Literary Mama writing about the many faces of motherhood
My Twenty-Seven-Year-Old Daughter Back Home For a Few Months

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I doubt she'll return
the things she's taken—
a lipstick, tweezers, a necklace.

I'm not too mad, except maybe in the moment—
when I'm in the shower, leg lathered, reach for the razor
I'd left on the lip of the tub.

I might swear when it's not there, wish she'd returned
it. Or had hung up my new sweater slouched on the shelf,
she must have tried it on, left it behind.

I hear the slap of the screen door—
now she's in my car, knows there's gum
in there—it's as if everything I have is hers.

She takes from me, leaves some behind,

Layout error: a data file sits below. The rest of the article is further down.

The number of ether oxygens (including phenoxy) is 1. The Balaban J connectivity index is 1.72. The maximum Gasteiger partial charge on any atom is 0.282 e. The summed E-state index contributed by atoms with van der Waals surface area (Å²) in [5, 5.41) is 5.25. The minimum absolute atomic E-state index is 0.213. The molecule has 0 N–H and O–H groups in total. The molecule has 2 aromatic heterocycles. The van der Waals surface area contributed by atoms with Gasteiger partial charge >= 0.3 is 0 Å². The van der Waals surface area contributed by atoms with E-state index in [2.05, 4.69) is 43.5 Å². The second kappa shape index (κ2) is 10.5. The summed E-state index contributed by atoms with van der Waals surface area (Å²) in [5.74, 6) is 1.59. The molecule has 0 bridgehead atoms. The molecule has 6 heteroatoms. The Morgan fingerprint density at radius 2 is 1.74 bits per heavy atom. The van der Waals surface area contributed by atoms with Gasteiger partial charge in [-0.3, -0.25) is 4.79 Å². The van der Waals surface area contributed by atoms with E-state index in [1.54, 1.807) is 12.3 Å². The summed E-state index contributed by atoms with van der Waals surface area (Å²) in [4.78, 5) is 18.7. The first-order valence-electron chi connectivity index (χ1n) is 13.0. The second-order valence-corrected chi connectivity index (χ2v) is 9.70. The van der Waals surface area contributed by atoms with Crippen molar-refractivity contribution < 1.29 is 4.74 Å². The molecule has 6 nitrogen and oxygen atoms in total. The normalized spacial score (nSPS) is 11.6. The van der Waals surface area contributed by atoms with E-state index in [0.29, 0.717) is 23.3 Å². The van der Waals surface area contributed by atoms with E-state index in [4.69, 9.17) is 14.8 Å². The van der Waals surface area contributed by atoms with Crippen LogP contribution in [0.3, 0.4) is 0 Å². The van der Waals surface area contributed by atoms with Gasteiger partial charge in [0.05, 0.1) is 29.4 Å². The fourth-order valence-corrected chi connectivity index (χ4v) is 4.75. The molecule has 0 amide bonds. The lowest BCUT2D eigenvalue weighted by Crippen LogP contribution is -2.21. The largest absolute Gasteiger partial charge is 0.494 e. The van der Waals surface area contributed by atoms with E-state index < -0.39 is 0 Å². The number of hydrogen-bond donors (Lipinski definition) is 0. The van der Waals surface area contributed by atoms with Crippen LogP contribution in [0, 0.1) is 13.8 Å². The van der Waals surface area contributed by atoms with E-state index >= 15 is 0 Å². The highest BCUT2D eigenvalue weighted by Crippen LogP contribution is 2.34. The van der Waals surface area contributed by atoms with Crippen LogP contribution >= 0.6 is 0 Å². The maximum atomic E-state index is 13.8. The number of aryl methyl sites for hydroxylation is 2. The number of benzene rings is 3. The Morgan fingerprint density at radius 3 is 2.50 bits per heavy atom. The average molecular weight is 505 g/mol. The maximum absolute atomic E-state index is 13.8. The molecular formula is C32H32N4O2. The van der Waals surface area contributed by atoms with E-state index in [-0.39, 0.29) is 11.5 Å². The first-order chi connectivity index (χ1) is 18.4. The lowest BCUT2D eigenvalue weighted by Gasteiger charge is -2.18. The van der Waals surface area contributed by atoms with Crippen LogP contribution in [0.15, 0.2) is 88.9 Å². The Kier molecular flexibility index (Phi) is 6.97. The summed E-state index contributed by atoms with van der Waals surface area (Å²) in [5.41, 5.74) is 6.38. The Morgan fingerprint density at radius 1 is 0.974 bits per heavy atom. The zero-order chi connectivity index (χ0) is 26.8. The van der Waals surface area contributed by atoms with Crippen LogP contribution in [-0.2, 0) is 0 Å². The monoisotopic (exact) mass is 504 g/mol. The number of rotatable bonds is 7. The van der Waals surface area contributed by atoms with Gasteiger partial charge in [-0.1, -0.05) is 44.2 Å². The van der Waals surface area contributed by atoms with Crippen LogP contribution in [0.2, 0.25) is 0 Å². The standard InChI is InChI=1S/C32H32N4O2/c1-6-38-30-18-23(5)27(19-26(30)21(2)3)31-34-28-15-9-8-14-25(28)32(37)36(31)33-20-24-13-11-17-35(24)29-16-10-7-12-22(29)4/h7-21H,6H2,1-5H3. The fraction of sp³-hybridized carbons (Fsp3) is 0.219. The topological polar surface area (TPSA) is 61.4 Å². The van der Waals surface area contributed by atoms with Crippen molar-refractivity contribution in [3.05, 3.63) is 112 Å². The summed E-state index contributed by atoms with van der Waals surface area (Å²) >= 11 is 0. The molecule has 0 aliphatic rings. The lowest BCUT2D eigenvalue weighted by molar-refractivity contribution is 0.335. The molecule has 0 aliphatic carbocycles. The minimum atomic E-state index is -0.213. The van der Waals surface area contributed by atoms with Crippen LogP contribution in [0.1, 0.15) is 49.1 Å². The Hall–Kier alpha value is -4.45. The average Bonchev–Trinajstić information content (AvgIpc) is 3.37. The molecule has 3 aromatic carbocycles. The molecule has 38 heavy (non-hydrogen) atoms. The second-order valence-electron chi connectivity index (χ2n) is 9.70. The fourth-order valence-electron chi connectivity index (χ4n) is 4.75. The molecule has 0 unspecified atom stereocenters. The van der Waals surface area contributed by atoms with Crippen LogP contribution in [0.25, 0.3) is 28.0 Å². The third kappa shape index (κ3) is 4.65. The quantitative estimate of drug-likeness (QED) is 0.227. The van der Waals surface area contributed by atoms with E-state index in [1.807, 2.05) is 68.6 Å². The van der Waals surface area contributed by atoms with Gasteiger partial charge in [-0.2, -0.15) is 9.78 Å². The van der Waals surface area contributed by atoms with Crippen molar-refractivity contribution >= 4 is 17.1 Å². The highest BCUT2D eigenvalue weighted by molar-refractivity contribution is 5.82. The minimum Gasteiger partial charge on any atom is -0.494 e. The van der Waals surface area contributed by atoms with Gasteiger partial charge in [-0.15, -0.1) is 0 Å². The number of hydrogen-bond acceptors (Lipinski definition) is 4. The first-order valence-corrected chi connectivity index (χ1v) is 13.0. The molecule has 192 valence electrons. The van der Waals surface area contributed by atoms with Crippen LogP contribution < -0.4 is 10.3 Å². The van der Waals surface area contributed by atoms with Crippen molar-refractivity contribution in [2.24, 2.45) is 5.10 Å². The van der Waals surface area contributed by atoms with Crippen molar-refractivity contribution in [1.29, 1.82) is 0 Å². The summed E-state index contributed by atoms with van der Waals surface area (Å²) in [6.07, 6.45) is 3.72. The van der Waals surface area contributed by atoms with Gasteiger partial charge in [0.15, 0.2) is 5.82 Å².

the way I'd reach into my father's jar of change—
for quarters, dimes, and nickels, leaving the pennies in a pile.

She'll leave again. All my things back in place.
I'll sit in the evening, dark wine in a glass,
my mother's ring, loose on my finger.

Sarah Dickenson Snyder has been writing poetry ever since she knew there was a form of writing with linebreaks. She recently retired from teaching English for thirty-seven years to focus on writing, biking, making art, and carving in stone.

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